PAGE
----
In a bizarre battle over twins, a man called cops to claim his sperm was stolen.

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In a bizarre battle over twins, a man called cops to claim his sperm had been stolen.

After his former lover gave birth to twin baby boys, an unnamed high-flying Turkish businessman called the police to report his sperm had been stolen.

In an unusual court case involving twin baby boys, a Turkish court ruled that a man’s sperm could not have been “stolen.”

Sevtap Sensari, now 45 years old, met a recently divorced high-powered businessman who had made a fortune in the textile industry in the year 2000.

His true identity is unknown, and he is only identified by the initials HST in court documents.

They got together and started dating.

He decided he wanted a son, and they agreed that in vitro fertilization would be the best way to ensure a boy.

Once a DNA test proved the baby was his, he promised to marry her, register the child in his name, and financially support them both once the boy was born.

She traveled to Cyprus with his sperm in 2015 to have the procedure done because Turkey’s medical system does not allow unmarried couples to do so.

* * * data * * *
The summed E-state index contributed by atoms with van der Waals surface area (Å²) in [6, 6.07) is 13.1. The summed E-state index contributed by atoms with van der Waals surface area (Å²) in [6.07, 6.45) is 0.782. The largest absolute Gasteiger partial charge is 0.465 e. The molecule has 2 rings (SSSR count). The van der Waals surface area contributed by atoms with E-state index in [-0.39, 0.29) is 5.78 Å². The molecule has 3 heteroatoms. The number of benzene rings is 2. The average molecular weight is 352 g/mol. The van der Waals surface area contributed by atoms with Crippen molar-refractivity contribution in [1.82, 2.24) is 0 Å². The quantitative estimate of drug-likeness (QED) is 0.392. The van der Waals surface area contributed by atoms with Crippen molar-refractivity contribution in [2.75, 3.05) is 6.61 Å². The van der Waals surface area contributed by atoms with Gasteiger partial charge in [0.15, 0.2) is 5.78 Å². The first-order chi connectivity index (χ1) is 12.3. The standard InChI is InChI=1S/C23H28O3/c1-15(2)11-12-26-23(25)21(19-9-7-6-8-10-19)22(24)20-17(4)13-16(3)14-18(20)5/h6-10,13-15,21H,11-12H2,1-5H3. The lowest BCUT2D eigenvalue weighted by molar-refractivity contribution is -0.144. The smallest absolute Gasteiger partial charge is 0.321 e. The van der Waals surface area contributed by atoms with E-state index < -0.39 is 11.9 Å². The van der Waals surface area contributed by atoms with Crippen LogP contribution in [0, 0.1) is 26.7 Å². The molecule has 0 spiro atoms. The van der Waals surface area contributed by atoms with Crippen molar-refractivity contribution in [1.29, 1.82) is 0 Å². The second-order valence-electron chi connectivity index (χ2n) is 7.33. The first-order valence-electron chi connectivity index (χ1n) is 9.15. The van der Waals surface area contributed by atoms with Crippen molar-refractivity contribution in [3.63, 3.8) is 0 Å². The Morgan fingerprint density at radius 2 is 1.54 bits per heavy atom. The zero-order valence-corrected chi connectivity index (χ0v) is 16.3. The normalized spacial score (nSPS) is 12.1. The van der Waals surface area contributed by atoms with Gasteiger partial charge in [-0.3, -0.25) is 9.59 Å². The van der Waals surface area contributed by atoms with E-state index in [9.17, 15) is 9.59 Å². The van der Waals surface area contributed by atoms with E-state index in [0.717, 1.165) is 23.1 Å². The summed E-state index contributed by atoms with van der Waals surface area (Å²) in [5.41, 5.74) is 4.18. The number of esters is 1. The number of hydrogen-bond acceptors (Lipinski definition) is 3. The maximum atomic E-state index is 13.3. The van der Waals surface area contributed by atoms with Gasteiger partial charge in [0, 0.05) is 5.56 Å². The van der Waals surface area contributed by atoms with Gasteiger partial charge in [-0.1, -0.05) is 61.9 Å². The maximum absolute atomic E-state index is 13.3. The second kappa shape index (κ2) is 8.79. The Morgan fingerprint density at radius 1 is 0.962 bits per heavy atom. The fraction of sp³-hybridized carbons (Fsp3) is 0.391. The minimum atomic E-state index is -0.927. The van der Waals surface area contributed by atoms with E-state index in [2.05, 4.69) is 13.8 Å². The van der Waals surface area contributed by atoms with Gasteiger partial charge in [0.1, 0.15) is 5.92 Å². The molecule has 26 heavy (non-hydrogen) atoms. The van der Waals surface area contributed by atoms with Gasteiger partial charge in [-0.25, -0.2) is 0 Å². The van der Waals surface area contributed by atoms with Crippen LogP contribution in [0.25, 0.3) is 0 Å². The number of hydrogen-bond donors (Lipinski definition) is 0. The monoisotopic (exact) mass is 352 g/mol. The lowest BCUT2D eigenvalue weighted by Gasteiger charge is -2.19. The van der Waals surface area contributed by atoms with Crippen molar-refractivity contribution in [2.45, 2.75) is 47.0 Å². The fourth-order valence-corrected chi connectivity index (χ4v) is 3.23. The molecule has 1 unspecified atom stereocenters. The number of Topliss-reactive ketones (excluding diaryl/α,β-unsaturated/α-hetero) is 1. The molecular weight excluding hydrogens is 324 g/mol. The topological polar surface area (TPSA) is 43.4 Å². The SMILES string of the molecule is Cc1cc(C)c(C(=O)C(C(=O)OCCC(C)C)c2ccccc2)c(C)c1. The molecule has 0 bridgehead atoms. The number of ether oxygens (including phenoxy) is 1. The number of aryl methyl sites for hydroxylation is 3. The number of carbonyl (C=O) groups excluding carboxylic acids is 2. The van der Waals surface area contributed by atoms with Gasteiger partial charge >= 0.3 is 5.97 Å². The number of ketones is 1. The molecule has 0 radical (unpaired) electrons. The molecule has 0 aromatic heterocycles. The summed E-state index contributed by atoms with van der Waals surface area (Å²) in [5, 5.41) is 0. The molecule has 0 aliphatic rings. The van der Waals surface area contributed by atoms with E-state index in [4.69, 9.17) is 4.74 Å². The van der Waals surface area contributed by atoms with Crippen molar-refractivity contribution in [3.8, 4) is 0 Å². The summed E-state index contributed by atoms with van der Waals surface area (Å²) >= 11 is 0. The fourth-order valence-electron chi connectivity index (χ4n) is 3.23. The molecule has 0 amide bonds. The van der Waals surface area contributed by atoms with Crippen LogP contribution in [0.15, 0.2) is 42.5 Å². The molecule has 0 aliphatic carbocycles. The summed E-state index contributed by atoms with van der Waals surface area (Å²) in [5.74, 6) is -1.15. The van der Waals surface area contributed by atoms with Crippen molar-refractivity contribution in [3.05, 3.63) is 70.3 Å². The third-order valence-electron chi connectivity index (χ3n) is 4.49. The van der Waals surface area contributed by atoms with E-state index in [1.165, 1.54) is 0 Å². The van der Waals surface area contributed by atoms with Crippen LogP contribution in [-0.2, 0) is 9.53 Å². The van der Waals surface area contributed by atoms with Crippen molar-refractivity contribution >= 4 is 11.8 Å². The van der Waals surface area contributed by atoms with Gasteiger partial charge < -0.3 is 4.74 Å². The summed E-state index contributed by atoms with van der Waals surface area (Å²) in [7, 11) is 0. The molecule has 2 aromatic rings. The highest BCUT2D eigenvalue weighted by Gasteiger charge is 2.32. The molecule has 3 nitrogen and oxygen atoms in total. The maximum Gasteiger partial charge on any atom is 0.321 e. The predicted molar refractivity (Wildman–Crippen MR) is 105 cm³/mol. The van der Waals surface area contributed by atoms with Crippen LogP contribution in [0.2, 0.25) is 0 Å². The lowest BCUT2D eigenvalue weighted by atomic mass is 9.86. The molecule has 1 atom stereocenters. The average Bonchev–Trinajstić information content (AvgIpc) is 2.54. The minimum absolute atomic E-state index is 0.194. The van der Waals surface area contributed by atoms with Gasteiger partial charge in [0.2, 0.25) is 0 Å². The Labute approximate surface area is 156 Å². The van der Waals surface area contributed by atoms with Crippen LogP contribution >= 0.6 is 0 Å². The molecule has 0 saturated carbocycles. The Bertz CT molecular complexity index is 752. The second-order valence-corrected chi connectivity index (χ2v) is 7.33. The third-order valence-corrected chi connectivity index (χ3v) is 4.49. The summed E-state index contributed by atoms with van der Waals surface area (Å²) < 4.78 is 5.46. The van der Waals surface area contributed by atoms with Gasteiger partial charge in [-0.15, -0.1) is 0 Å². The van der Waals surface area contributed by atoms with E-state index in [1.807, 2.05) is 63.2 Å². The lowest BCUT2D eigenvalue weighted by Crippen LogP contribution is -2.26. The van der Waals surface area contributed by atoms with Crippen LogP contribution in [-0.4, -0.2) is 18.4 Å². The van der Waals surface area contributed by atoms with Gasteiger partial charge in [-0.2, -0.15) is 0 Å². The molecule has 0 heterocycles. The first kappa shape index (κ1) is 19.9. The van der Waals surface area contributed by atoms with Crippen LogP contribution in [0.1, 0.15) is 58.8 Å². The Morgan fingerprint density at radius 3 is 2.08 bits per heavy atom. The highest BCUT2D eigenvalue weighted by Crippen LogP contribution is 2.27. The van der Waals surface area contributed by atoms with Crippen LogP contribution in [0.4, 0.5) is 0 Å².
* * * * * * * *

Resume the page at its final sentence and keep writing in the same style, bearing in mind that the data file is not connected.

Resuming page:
She chose and implanted two male embryos, and nine months later she gave birth to twin baby boys.

When she asked HST, 61, to fulfill his end of the bargain, he refused, causing a squabble and allegations that he abused both the mother and the boys domestically.

She ended the relationship and went to court to have him recognized as the father, asking for £26,900 in paternity fees.

“He silenced and suppressed me for 17 years with beatings and violence,” she said, “but I couldn’t let this go on after the children were born.”

HST, on the other hand, refused to provide a DNA sample, claiming that his sperm had been stolen and that the police were looking into the matter.

A court in the Turkish province of Izmir has now ruled that if Ms Sensari was able to obtain any of his sperm, he must have given it to her voluntarily.

The paternity case is still pending, despite the fact that the court has acknowledged that the theft case is no longer relevant and that the man is the father.

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